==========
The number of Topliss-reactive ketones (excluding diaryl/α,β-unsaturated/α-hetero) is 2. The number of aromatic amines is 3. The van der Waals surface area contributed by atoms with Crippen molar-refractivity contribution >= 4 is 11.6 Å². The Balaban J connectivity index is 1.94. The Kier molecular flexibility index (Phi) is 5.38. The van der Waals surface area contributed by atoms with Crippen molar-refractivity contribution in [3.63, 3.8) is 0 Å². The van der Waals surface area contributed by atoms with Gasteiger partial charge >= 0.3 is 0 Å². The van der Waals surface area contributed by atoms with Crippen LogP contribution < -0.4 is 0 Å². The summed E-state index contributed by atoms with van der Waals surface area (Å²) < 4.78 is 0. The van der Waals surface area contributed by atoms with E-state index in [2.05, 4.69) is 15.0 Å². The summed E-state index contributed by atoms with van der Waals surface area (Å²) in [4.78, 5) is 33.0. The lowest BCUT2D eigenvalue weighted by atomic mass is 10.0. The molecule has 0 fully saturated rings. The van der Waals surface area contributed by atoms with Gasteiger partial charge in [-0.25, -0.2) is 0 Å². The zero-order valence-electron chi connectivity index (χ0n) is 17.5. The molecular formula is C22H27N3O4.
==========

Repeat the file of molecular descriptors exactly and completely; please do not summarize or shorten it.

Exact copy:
The number of Topliss-reactive ketones (excluding diaryl/α,β-unsaturated/α-hetero) is 2. The number of aromatic amines is 3. The van der Waals surface area contributed by atoms with Crippen molar-refractivity contribution >= 4 is 11.6 Å². The Balaban J connectivity index is 1.94. The Kier molecular flexibility index (Phi) is 5.38. The van der Waals surface area contributed by atoms with Crippen molar-refractivity contribution in [3.63, 3.8) is 0 Å². The van der Waals surface area contributed by atoms with Gasteiger partial charge >= 0.3 is 0 Å². The van der Waals surface area contributed by atoms with Crippen LogP contribution < -0.4 is 0 Å². The summed E-state index contributed by atoms with van der Waals surface area (Å²) < 4.78 is 0. The van der Waals surface area contributed by atoms with E-state index in [2.05, 4.69) is 15.0 Å². The summed E-state index contributed by atoms with van der Waals surface area (Å²) in [4.78, 5) is 33.0. The lowest BCUT2D eigenvalue weighted by atomic mass is 10.0. The molecule has 0 fully saturated rings. The van der Waals surface area contributed by atoms with Gasteiger partial charge in [-0.25, -0.2) is 0 Å². The zero-order valence-electron chi connectivity index (χ0n) is 17.5. The molecular formula is C22H27N3O4.